• Consider talking to an off-campus advocate at the Center Against Rape and Domestic Violence (CARDV) at 541-754-0110, or to a counselor at CAPS Sexual Assault Support Services at 541-737-7604.

Confidential Resources

OSU Survivor Advocacy and Resource Center

  • Student Health Services, Plageman Bldg., Room 311
  • 541-737-2030 or email at survivoradvocacy@oregonstate.edu
  • Provides safe and confidential resources and support within the OSU community for survivors of violence including 24/7 crisis response
  • Houses a community resource center that includes a library of literature related to sexual and interpersonal violence; videos for information and skill building, and a safe place to gather

Counseling and Psychological Services (CAPS)

  • Snell Hall, Fifth Floor
  • 541-737-2131
  • Provides 24/7 crisis response, confidential support, information and/or counseling for survivors of violence

Sexual Assault Nurse Examiners (SANE) at Student Health Services

  • Plageman Building
  • 541-737-9355
  • Provides confidential medical care, including emergency contraception, STI testing or treatment, and SAFE examinations for sexual assault

Center Against Rape and Domestic Violence (CARDV)

  • Corvallis, Oregon
  • 541-754-0110 or 1-800-927-0197
  • Provides off-campus 24/7 crisis response and off-campus advocacy services and support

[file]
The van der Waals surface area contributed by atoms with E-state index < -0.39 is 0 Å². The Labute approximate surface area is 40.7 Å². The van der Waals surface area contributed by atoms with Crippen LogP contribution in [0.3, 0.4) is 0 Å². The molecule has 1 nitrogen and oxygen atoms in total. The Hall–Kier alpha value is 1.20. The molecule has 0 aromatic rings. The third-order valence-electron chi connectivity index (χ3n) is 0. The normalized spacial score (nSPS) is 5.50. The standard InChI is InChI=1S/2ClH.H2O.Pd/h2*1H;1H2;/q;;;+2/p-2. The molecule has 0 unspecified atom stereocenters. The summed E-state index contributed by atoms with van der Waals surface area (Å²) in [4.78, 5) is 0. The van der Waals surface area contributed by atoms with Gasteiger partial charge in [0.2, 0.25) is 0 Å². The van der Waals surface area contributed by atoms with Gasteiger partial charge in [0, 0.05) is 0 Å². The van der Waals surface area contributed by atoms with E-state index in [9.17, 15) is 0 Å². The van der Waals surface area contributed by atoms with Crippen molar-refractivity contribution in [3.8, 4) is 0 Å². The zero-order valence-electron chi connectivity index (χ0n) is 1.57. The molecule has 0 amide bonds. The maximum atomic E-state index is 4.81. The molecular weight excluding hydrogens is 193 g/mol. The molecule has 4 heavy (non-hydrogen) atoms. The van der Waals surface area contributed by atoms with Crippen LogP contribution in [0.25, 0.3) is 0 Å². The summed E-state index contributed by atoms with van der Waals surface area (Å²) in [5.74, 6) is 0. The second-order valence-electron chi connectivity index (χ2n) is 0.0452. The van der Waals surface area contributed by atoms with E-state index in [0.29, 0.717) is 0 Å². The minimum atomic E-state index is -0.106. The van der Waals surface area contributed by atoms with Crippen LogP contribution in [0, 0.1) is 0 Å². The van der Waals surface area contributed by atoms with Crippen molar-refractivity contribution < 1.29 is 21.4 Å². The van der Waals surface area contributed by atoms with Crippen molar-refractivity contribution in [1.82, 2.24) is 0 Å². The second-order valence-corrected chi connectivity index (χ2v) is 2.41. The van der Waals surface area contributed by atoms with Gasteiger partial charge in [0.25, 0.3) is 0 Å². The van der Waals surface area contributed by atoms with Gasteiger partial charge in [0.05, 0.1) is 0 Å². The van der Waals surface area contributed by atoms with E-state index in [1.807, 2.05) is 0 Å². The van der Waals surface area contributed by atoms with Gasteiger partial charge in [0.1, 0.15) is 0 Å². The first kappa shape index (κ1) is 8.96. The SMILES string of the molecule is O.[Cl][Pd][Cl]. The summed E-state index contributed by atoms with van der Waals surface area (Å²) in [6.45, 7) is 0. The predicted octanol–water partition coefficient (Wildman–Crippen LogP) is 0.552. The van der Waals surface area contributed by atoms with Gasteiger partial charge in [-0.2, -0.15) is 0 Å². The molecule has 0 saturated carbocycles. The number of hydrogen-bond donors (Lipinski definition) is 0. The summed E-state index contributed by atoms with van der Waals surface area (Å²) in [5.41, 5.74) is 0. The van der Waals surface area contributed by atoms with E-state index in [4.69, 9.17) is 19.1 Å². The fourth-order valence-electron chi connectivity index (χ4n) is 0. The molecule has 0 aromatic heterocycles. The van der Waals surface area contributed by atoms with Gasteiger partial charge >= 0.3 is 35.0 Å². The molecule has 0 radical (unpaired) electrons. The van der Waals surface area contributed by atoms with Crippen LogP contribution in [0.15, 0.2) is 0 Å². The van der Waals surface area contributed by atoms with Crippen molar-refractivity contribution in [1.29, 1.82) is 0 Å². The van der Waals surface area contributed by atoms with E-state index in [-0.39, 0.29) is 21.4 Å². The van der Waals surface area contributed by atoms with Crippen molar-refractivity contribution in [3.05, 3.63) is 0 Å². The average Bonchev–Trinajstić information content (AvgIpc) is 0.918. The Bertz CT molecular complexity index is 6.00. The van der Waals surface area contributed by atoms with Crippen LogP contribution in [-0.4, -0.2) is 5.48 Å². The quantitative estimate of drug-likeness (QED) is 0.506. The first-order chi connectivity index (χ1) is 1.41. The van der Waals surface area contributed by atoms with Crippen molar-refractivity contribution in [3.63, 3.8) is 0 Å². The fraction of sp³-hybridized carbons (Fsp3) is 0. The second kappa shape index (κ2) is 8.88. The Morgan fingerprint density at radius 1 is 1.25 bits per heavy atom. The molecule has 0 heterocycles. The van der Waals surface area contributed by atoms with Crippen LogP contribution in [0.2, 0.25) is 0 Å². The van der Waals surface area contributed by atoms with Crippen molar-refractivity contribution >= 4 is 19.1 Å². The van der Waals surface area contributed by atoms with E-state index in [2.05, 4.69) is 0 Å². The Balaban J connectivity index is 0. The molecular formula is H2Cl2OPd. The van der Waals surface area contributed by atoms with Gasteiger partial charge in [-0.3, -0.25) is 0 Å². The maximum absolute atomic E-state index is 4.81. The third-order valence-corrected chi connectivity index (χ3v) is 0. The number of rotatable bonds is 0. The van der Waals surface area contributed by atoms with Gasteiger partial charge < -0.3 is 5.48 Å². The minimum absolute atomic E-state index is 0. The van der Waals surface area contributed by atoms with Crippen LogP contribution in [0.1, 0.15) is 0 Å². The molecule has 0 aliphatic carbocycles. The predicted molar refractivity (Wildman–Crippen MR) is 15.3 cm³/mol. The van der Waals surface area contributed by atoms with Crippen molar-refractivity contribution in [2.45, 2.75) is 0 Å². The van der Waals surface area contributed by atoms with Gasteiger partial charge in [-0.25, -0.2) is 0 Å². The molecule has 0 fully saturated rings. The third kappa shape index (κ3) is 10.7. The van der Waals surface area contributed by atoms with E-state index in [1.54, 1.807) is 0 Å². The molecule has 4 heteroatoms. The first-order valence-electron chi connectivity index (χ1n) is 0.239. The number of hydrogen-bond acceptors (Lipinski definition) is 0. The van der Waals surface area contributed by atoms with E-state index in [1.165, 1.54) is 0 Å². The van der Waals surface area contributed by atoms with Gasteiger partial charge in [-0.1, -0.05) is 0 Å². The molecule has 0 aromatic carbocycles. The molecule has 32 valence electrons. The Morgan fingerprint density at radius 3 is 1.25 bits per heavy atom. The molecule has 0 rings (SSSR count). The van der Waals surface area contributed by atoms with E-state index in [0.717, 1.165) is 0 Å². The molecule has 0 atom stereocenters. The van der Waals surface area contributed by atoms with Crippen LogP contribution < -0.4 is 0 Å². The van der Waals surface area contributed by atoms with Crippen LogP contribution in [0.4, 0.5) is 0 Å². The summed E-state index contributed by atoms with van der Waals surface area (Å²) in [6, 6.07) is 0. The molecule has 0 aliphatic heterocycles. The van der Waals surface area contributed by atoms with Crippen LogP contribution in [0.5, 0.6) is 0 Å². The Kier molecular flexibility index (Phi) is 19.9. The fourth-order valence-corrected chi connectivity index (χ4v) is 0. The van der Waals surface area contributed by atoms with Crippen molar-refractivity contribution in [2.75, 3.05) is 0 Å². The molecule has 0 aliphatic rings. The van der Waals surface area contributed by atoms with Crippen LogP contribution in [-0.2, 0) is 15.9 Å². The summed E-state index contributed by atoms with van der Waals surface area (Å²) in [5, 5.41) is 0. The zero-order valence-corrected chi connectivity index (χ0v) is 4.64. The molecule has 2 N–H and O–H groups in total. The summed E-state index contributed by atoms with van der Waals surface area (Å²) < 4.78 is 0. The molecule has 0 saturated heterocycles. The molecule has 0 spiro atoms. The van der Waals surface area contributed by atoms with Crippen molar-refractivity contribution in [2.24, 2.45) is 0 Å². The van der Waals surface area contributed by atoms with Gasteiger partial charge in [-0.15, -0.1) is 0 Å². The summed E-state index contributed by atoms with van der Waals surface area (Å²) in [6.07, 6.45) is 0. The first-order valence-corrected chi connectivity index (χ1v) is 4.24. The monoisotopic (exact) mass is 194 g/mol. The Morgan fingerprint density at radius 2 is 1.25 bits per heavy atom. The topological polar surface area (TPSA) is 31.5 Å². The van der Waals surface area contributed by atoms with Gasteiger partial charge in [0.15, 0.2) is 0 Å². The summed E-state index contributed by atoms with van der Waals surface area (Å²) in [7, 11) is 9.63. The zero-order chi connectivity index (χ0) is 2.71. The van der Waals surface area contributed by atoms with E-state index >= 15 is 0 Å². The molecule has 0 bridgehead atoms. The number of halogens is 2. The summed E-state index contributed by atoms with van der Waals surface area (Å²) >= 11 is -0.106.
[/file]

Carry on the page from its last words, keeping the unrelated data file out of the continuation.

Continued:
• Connects survivors with county SANE through Good Samaritan Hospital

Reporting Options

OSU Office of Equal Opportunity and Access (OEOA)

  • Snell Hall, Third Floor
  • 541-737-3556
  • Accepts formal and informal reports of sexual violence and harassment, investigates, and assists with remedies for survivors

Oregon State Police (OSP)

  • 541-737-7000 or 911
  • Responds to immediate safety concerns and criminal violations, including sexual and intimate partner violence, which may lead to criminal proceedings

Corvallis Police Department (CPD)

  • 541-766-6924 or 911
  • Responds to immediate safety concerns and criminal violations to parties living off OSU campus, including sexual and intimate partner violence, which may lead to criminal proceedings

All OSU employees must consult on disclosures of any form of sexual harassment, including sexual/dating/domestic violence and stalking.

National 24-Hour Hotlines

RAINN (Rape, Abuse and Incest National Network)

National Domestic Violence Hotline                                     

Oregon Coalition Against Domestic and Sexual Violence

National Stalking Resource Center (NSRC)                           

National Human Trafficking Hotline and Resource Center

GLBT National Help Center

National Suicide Prevention Life Line Program

Oregon Attorney General’s Sexual Assault Task Force

Referweb.net/info or 211

Common Reactions

  • Emotional reactions can vary considerably from person to person with some feeling fear, sadness or anger. There is not one way of responding emotionally to sexual or interpersonal violence.
  • Other people may experience a sense of numbness.
  • Many people experience shock or disbelief, or even denial.
  • Many people have reported feeling a loss of control or a feeling of helplessness.
  • Many people blame themselves for things they did or did not do.
  • Most people cannot remember the entire story, may have blotchy memories, or complete gaps of memory. This is a normal response to something that is traumatic, highly stressful, unexpected, and confusing.
  • All of these reactions are normal.
  • After an experience of sexual violence, dating violence or stalking, you might be experiencing some of the following normal responses:
    • Guilt, fear or self blame